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Science Fiction Of The 20th Century: An Illustrated History
Frank M. Robinson
Horror Of The 20th Century: An Illustrated History
Robert Weinberg
Fantasy Of The 20th Century: An Illustrated History
Randy Broecker
Collectors Press hardcovers $60 each

reviewed by Steven Hampton and Tony Lee

Winner of a Hugo award in 2000, Frank Robinson's Science Fiction Of The 20th Century is a marvellous art-book which provides a showcase for an often neglected aspect of SF. With accompanying text of an enthusiastic tone by a lifelong fan, this first collection of historically important images reminds us that magazine covers and book jackets have contributed almost as much to the growth and popularity of the genre as have the actual short stories and novels.
   By charting the development of SF from its earliest days, through the charming simplicity of the Golden Age of pulp adventures and the postmodern diversification of the New Wave, to the biotech imperatives of our post-cyberpunk present, Robinson demonstrates, with a clarity that only pictures can achieve, how commercial art and graphic design have helped to sustain increasing levels of sophistication in SF literature. By reflecting rapid changes in the real world, and communicating new ideas faster than writing ever could, SF art boasts a vitality that equals the best prose and can often match the startling potency of moving pictures.
   Colourful space opera scenes by Frank R. Paul gave way to the techno-realism of Vincent Di Fate - but, whether imagining a worst-case scenario, or celebrating the boundless possibilities of optimistic futurism, this treasure store of fantastical imagery brings together Astounding and Amazing, the weird and the cosmic, the lucid and the surreal, in a fabulous package.
   Robert Weinberg's Horror Of The 20th Century makes for an excellent follow-up book. Tracing the origins of tales about the supernatural from gothic romance, mystery chillers and lurid shockers, Weinberg's descriptive text tends to focus on the fiction more than the great wealth of paintings for the covers of paperback novels, magazines and ghost story collections. However, he notes that movies (many posters are featured here) and comics played crucial roles in maintaining horror's viability as a genre during periods when its literary forms became exhausted by cycles of overexposure and exploitation.
   Margaret Brundage's lovely female nudes for Weird Tales, contrast strongly with the frequent images of blood and skulls and twisted flesh (many are uncredited) that adorn modern horror books. The likes of H.R. Giger and J.K. Potter may have attracted major cult followings but it's clear that the grisly and fascinating artwork that decorates today's horror novels still has a somewhat disreputable quality.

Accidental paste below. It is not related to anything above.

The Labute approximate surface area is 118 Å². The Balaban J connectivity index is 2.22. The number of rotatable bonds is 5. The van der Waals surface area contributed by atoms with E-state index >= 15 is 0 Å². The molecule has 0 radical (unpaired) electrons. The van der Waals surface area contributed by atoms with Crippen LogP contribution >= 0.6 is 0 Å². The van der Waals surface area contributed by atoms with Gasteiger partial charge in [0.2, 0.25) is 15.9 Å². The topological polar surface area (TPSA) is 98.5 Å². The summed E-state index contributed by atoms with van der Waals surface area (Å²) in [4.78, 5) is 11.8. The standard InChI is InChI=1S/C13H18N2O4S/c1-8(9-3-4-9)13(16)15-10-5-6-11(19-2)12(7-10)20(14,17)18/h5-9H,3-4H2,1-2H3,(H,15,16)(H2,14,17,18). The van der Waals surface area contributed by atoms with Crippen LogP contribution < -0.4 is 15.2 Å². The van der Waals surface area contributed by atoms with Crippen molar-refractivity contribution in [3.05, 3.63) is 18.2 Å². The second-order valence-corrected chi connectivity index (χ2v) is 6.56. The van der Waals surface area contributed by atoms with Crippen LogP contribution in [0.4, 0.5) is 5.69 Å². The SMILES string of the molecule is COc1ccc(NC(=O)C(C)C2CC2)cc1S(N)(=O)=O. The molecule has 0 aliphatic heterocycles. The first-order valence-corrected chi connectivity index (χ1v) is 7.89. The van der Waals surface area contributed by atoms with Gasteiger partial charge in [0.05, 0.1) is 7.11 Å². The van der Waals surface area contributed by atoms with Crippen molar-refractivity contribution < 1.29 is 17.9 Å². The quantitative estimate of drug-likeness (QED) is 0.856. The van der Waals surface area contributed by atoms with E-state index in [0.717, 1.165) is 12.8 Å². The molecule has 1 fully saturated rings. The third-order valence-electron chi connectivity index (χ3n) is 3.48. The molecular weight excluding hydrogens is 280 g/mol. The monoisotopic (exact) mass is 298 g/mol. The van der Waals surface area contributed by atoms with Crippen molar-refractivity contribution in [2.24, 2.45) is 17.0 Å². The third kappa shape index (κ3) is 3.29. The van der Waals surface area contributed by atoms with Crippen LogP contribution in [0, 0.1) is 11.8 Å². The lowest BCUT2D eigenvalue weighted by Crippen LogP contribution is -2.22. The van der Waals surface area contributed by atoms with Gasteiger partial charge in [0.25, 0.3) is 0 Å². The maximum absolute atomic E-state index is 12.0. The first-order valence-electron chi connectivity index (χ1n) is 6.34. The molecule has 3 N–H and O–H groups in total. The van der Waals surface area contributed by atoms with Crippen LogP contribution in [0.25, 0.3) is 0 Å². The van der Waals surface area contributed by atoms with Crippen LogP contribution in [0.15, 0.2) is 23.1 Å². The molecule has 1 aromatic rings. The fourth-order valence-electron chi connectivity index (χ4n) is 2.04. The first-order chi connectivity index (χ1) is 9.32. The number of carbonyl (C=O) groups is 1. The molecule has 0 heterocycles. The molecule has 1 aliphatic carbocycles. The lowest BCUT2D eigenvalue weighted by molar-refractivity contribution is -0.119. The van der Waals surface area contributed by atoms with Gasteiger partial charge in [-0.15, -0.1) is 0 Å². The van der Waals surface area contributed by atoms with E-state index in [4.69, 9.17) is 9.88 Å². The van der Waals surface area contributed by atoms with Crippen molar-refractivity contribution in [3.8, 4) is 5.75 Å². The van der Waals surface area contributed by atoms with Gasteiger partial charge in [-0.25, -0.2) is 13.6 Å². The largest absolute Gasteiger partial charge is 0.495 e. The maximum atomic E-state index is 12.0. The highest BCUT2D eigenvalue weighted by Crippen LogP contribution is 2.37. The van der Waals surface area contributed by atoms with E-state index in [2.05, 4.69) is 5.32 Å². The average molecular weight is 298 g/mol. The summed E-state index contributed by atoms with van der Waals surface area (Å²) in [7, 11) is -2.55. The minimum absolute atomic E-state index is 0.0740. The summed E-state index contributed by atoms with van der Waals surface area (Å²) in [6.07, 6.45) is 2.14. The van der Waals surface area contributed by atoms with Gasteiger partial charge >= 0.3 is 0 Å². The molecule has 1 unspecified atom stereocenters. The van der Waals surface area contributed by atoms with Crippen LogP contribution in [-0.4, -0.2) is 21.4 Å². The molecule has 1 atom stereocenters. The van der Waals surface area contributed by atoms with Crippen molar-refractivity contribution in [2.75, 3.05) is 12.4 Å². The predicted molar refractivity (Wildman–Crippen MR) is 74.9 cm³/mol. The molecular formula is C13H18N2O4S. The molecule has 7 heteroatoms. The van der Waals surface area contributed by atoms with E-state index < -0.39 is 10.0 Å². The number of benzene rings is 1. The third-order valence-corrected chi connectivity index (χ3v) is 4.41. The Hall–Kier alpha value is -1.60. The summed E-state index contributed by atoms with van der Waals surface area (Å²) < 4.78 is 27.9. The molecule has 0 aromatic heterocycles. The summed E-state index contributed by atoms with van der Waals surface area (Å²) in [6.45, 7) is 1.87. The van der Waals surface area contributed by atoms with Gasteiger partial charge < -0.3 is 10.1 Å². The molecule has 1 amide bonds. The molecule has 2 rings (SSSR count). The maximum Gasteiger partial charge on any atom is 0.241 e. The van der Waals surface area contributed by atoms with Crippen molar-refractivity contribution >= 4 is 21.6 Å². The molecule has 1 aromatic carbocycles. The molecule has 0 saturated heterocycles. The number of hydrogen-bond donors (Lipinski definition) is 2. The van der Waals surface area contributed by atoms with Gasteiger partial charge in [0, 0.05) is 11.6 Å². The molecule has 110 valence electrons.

Notable among the comments by Randy Broecker in Fantasy Of The 20th Century is a timely reminder to all that swords 'n' sorcery certainly didn't begin with Moorcock's Elric, Pratchett's comedic Discworld series, or the Sinbad movies that showcased Ray Harryhausen's animation. Though few would deny the influence of Tolkien's archetypal The Lord Of The Rings, fantasy did not begin with the hobbits of Middle-Earth, either.
   Perhaps because they are primarily associated with horror fiction, the significance of fantasy in work by genre grandmasters Poe and Lovecraft is often overlooked, and even Conan's creator, Robert E. Howard, had antecedents. Writers and authors aside, their multiplicity of lost worlds, heroic champions, devilish foes and monstrous dragons, are immortalised here. Frank Frazetta's depiction of Conan, as a mighty yet brutish warrior, has become iconic, while the numerous eroticised cover girls drawn by Virgil Finlay are rightly world famous.
   This trio of books are an essential part of any comprehensive genre library, as valuable in the own way as the pair of Orbit encyclopaedias of science fiction and fantasy edited by John Clute, Peter Nicholls and John Grant, or any of the other specialist guides. Honestly, even if you think you have read more than enough about SF/F/H, these superbly designed volumes are worth collecting for the impressive range of genre artwork alone!
Science Fiction Of The 20th Century: An Illustrated History by Frank M. Robinson
Horror Of The 20th Century: An Illustrated History by Robert Weinberg
Fantasy Of The 20th Century: An Illustrated History by Randy Broecker
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